By Chris Gallagher, 'It, was, chaotic' and -FBI
WASHINGTON (Reuters) - Prosecutors on Tuesday were set to continue questioning their first witness in the trial of Oath Keepers founder Stewart Rhodes and his associates for their alleged role in the storming of the U.S. Capitol, following a first day of testimony about a "chaotic" scene with lawmakers in tears.
Rhodes and his co-defendants Thomas Caldwell, Kenneth Harrelson, Kelly Meggs and Jessica Watkins are accused of conspiring to prevent Congress on Jan. 6, 2021, from certifying Democratic President Joe Biden's election victory in a failed bid to keep Donald Trump, a Republican, in power.
In their opening statement on Monday, prosecutors told a jury that Rhodes and the other defendants had plotted to do whatever it took to prevent the transfer of presidential power. Rhodes told his followers, "we must prepare for civil war" in an encrypted Signal message.
Defense attorneys vowed that the evidence would show that the Oath Keepers were a peace-keeping force and that the defendants had done nothing illegal.
FBI Special Agent Michael Palian, the government's first witness, testified on Monday that he was assigned to help escort senators back to their chambers to finalize certifying the election once the Capitol had been cleared of the rioters.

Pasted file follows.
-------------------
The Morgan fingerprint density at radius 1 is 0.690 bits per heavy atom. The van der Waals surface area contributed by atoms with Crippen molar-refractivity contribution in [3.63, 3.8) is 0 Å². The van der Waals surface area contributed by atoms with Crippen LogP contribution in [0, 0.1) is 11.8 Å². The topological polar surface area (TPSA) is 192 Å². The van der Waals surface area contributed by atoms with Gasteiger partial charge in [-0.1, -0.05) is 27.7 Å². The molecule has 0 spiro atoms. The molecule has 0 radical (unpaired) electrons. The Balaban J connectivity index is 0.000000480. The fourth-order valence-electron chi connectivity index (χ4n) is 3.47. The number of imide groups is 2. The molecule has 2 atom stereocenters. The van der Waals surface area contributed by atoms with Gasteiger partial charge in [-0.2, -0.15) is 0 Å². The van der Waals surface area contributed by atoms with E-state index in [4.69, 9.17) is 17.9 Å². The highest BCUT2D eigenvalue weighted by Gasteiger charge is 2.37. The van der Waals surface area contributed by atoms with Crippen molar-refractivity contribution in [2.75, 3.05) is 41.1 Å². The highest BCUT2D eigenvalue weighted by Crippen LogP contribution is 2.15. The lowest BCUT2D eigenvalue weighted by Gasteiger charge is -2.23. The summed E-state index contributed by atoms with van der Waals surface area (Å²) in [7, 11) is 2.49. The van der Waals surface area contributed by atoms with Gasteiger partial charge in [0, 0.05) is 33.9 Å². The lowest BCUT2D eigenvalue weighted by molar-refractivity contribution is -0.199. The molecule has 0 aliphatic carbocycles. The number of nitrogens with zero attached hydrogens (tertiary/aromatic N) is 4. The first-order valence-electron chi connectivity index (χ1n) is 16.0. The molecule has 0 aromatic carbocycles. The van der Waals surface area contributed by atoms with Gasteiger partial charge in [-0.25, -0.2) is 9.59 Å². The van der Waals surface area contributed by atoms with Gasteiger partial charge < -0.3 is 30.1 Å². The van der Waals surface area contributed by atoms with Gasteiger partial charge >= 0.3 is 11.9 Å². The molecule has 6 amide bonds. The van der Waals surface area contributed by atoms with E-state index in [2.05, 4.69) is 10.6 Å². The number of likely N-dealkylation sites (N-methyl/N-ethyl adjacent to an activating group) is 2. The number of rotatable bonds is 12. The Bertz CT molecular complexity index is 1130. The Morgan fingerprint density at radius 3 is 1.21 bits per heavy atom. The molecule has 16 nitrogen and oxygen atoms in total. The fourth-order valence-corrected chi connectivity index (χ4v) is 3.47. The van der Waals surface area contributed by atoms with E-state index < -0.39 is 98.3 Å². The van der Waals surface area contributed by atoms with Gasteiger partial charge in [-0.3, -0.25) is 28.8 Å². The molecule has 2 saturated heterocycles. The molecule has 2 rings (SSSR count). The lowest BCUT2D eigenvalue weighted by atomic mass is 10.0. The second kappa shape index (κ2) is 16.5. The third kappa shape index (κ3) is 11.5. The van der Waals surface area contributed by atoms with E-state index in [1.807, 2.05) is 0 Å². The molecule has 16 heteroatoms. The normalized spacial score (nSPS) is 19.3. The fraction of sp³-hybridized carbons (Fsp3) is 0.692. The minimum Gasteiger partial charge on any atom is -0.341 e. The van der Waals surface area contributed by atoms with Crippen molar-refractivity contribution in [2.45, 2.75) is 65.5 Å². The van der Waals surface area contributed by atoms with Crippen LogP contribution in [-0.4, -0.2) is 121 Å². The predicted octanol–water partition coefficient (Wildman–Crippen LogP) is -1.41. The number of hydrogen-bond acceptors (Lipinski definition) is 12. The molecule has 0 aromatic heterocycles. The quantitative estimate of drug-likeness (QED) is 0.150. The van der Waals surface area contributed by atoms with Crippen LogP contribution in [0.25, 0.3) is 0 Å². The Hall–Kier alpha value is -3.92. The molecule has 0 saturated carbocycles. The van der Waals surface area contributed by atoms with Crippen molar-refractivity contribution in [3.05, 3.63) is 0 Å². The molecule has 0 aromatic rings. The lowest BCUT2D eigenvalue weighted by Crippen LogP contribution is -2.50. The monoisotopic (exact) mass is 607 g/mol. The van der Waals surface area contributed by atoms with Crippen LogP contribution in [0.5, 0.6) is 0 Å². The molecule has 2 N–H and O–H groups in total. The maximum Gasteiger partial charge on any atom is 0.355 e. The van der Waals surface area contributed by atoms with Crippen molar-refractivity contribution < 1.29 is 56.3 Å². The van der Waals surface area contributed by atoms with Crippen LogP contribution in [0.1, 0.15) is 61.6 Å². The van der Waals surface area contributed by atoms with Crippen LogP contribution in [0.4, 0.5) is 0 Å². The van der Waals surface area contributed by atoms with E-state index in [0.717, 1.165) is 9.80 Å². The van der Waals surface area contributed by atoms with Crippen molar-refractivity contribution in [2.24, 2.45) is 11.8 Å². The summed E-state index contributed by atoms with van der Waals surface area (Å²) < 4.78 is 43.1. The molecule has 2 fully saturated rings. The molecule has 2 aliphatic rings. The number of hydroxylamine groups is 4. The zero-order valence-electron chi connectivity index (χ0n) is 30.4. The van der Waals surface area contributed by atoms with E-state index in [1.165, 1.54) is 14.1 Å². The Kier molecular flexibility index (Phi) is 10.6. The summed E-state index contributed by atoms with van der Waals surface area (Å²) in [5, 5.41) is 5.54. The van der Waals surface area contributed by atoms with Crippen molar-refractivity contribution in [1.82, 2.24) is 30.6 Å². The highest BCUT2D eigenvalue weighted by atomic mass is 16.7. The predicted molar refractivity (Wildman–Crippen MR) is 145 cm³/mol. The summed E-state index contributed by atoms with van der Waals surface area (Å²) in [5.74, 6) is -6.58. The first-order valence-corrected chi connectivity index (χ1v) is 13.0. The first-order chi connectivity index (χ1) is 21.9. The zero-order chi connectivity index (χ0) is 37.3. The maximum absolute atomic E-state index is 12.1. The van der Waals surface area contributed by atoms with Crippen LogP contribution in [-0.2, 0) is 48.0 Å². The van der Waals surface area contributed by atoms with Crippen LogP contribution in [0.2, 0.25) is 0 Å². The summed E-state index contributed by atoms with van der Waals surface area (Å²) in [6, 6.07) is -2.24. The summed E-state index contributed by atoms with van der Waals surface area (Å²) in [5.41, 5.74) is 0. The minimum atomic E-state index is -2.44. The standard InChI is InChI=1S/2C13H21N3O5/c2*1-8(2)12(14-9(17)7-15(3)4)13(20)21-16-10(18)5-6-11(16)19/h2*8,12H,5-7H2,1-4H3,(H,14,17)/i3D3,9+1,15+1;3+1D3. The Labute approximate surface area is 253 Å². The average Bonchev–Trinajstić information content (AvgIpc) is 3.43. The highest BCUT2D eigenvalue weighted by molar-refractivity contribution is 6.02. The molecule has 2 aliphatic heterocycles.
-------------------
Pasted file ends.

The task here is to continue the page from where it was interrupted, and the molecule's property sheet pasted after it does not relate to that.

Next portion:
"It was chaotic," Palian said of the scene, in which he witnessed lawmakers crying.
"It looked like a bomb had gone off in there. There was pepper spray and tear gas everywhere."
Palian identified the defendants in video footage taken at the Capitol during the riot and testified about text messages that the FBI had recovered from the defendants' cellphones.
Trump supporters stormed the Capitol after the former president falsely claimed the election had been stolen from him through widespread fraud. Five people died during or shortly after the riot, and about 140 police were injured.
The five on trial face numerous felony charges, including seditious conspiracy - a Civil War-era statute that is rarely prosecuted and carries a statutory maximum sentence of 20 years in prison.
Prosecutors have said the defendants trained and planned for Jan. 6, stockpiling weapons at a northern Virginia hotel outside the capital for a so-called "quick reaction force" that would be ready if called upon to transport arms into Washington.
As lawmakers met to certify Biden's election victory, some Oath Keepers charged into the Capitol building, clad in paramilitary gear.
The government and extremist monitoring groups have characterized the Oath Keepers as a far-right anti-government group, some of whose members have ties to militias. Some of the members include current and former military and law enforcement personnel.
Rhodes, a Yale-educated attorney and former U.S. Army paratrooper, has disputed that characterization.
(Reporting by Chris Gallagher; Editing by Tim Ahmann and Aurora Ellis)